Conservation on the Felbrigg Estate
Felbrigg has SSSI (Site of Special Scientific Interest) conservation sites - the Great Wood and some of the parkland. There are ancient Beech which are reputedly the furthest north on acid soil, and also some rare fungi and lichens.
A helping hand for nature
33 new species of insects not found before in Norfolk have been identified and nine Red Data Book species. A fungal midge, and the Slender or Lemon slug have been found in the Great Wood.
The mousetail, a tiny annual being an unlikely member of the Buttercup family, was last seen on the estate in May 2001 and was thought to have been lost. However in Spring 2016 around 30 plants have just been re found, busily flowering, though sadly in a place not open to the public .
The plant has hard fruits which benefit from trampling, so it often grows where cattle graze. It is probably the rarest flowering plant on the estate in terms of its distribution across Norfolk
The realigning of the beck was part of a Higher Level agricultural Scheme (HLS). The stream now no longer runs in a straight line but meanders, flowing into the small pond close to the footpath and then into the lake through the newly constructed weir which will allow the stream to behave in a much more natural manner mean that much less silt should reach the lake.
This work has encouraged wet loving species to spread, providing a greater diversity of plants and insects and we hope to see wading birds, such as Snipe and Lapwing, return to nest on the pasture.
Already we have seen greater numbers of duck and geese using the water and a Bittern, normally they just come for a look round, stayed for several months. We have seen Oyster Catchers prospecting and our grass management should mean that they will stay with us in the coming years.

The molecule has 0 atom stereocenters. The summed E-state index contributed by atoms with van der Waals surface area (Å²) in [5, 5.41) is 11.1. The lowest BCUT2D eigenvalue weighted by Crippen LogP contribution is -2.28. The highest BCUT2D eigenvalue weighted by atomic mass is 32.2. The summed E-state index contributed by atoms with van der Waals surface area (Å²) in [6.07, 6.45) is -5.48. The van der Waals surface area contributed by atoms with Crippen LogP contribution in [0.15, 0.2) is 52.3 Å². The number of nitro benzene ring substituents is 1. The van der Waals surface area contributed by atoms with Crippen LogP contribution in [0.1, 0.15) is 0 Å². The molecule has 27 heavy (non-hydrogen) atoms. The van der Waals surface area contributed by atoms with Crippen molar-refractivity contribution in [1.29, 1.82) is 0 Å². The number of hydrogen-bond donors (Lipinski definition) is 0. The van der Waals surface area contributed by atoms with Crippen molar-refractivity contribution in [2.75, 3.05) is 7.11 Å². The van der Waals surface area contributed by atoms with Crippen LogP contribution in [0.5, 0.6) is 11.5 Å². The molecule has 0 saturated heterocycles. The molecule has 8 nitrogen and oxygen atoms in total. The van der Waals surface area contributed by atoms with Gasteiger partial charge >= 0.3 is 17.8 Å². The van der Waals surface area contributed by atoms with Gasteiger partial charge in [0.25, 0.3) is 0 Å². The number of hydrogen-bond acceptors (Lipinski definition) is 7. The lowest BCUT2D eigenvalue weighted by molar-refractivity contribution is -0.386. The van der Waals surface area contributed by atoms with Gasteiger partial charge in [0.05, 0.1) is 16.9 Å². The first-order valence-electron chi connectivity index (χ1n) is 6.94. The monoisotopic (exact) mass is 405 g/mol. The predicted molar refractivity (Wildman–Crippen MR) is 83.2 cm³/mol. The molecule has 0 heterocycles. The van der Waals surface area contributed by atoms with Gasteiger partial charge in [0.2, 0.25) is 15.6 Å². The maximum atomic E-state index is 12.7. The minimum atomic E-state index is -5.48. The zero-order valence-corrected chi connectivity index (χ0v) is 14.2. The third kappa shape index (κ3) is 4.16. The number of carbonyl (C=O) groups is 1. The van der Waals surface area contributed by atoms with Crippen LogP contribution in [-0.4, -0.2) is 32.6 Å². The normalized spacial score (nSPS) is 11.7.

Reconstituting the heath
On the right as you drive into the main entrance of Felbrigg, about 10 hectares is being returned to the heathland that it would have been in 1860.
The Wavy Hairgrass, has come up in the heathland restoration area, a typical heathland grass which hasn’t been recorded at Felbrigg in the last ten years. We are removing the non-native species such as conifers, digging up and grinding out the stumps. The nutrient rich soil/leaf mould is then stripped off to get back to the basic seed bed. Ling heather is already coming through and it is hoped that we will see Bell heather in time.
It is hoped that this heathland will encourage Nightjar and Woodlark to nest there; also this environment will increase biodiversity and be good for Green Tiger Beetles, Bumble Bees; Wasps and Solitary Bees.
There will be some thinning of the woodland around this heathland area - in all some 15 hectares. In 1860 this heathland would have been managed by gorse cutting (gorse was used for fires and bedding) and animal grazing. We will cut the heather using a tractor and it is hoped that maybe some native breeds of cattle can be introduced to graze this heathland.